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Qualification of Surface Preparation Processes for Bonded Aircraft Repair

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The two principle materials used in aircraft manufacturing, metals and polymers, tote particularly reactive surfaces. This leaves them highly susceptible to contamination. As adhesive bonded repairs become more and more popular in the industry, knowing and understanding surface preparation and surface habits becomes crucial.

Brighton Science's Chief Scientist Dr. Giles Dillingham produced the paper, "Qualification of Surface Preparation Processes for Bonded Aircraft Repair." This paper discusses the use of adhesive bonding in the field of aircraft manufacturing and the importance of surface monitoring.

adhesive bonding repair in aircraft manufacturing

As metals and polymers experience exposure to contamination on the manufacturing floor and in the field, it is necessary to know and understand the relationship between contaminants and the surface. The difference between a well cleaned and a poorly cleaned surface may only be a few molecular layers, and may be the determining factor of a successful bond or a weak bond.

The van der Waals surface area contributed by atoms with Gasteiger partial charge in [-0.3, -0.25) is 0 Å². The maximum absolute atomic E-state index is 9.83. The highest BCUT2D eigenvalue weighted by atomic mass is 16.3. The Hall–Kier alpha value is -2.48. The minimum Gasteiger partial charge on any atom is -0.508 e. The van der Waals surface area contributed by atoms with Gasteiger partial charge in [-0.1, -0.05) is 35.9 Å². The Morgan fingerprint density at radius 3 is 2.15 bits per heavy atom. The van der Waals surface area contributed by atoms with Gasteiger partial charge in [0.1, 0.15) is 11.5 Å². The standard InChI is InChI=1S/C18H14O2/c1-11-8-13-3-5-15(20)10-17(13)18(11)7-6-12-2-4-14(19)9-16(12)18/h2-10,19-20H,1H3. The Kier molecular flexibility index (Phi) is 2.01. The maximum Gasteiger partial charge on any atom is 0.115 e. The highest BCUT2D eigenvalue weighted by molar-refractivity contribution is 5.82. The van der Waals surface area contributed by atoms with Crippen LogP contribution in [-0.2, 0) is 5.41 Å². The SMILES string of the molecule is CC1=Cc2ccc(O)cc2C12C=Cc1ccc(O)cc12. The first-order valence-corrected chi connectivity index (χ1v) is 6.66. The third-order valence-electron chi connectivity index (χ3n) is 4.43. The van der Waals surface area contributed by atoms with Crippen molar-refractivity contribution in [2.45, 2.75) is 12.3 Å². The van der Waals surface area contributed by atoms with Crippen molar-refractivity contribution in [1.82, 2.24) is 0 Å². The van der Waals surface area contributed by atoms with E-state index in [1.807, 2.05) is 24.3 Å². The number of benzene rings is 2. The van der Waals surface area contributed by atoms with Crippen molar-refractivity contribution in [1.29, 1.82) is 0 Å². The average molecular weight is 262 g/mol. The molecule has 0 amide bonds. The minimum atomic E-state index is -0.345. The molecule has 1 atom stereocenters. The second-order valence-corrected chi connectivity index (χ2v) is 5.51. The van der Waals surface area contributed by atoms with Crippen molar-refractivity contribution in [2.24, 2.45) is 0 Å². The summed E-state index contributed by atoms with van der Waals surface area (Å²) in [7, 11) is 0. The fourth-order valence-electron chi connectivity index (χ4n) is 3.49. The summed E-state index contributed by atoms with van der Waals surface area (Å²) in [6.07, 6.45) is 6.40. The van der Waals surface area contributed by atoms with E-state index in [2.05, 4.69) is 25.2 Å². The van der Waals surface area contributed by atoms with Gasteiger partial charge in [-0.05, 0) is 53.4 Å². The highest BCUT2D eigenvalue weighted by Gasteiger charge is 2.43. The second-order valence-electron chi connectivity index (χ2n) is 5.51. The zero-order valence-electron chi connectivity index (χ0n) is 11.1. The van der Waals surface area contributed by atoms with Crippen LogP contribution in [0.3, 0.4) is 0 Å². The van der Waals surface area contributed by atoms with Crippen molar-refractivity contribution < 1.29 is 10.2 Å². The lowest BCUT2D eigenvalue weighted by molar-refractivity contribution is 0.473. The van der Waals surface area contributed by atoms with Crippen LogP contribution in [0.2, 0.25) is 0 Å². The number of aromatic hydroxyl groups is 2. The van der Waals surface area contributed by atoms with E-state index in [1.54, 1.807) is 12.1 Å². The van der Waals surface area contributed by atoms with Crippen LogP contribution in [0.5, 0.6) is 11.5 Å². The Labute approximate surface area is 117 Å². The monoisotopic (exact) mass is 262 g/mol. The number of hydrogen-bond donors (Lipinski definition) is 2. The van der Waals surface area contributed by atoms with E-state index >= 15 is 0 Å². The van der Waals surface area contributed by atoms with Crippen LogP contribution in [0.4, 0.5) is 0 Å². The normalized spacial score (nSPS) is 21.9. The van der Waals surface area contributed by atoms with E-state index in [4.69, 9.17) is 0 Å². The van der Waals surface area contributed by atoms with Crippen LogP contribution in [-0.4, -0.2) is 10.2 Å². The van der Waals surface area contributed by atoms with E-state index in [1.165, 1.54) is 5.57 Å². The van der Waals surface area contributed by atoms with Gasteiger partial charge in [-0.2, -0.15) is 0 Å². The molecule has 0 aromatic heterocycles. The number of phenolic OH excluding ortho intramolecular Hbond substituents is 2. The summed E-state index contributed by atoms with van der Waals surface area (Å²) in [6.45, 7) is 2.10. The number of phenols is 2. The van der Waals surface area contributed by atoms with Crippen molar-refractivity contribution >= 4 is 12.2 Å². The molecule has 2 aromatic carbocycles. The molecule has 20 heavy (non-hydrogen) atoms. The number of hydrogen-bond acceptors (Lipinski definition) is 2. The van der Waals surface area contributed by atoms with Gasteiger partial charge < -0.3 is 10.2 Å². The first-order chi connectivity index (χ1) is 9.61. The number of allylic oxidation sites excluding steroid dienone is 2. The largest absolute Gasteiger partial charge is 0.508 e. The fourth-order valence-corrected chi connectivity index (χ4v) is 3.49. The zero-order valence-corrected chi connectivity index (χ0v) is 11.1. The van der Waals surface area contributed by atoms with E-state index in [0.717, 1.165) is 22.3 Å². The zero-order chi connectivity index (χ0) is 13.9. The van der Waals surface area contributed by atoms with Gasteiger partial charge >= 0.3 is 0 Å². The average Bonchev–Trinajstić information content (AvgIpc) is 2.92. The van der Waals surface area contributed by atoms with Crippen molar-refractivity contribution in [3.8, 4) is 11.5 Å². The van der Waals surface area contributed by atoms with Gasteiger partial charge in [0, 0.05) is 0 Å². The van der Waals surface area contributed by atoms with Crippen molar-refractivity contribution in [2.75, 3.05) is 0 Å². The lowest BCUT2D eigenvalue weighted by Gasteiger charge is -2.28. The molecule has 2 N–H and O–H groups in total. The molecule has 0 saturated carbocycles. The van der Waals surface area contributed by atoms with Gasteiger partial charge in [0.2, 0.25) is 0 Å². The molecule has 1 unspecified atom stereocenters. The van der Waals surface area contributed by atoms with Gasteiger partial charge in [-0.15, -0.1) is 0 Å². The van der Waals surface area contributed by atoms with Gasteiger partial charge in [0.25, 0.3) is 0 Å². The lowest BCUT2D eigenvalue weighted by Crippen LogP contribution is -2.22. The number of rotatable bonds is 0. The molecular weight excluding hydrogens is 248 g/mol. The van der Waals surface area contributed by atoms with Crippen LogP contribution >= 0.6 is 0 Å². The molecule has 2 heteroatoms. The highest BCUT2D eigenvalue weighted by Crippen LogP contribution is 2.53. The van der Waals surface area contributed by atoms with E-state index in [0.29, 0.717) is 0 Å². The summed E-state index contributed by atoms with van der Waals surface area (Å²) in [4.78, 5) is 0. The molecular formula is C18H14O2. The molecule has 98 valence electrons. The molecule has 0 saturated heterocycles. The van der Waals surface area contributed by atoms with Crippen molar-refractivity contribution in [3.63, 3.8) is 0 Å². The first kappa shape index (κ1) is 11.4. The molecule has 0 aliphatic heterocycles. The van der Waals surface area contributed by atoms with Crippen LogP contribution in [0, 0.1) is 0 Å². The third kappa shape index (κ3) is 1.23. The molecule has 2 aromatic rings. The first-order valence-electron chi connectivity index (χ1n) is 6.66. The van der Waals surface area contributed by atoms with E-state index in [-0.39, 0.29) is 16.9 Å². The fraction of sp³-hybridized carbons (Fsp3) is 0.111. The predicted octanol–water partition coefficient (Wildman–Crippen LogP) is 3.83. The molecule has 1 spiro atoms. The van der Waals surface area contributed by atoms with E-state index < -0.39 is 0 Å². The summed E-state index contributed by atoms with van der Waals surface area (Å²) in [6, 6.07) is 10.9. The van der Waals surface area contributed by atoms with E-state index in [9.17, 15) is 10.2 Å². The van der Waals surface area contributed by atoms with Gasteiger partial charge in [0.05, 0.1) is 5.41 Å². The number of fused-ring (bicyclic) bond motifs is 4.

Qualification of Surface Preparation Processes

The aircraft manufacturing industry uses various surface preparation processes, including grit-blasting and hand sanding. While grit-blasting via a robot shows high reproducibility, polymers are still highly sensitive to damage from too much abrasion and hand sanding. Thus, maintaining uniform coverage and reproducible results can be difficult. The Surface Analyst provides quality assurance in these situations. It verifies on the manufacturing floor whether or not a surface--may it be metal or composite--is properly prepared for adhesive bonding.


The experiment conducted in this paper examines aircraft fasteners treated with different surface preparation processes,  followed by a deliberate contamination, time to age, or immediate examination. The fasteners then underwent bond strengthening tests. The results show the level of contamination that can reach a surface and how detrimental those contaminants can be to adhesion.

Click here to read the full paper on the significance of contaminants and their effects on even the top few molecular layers of a surface.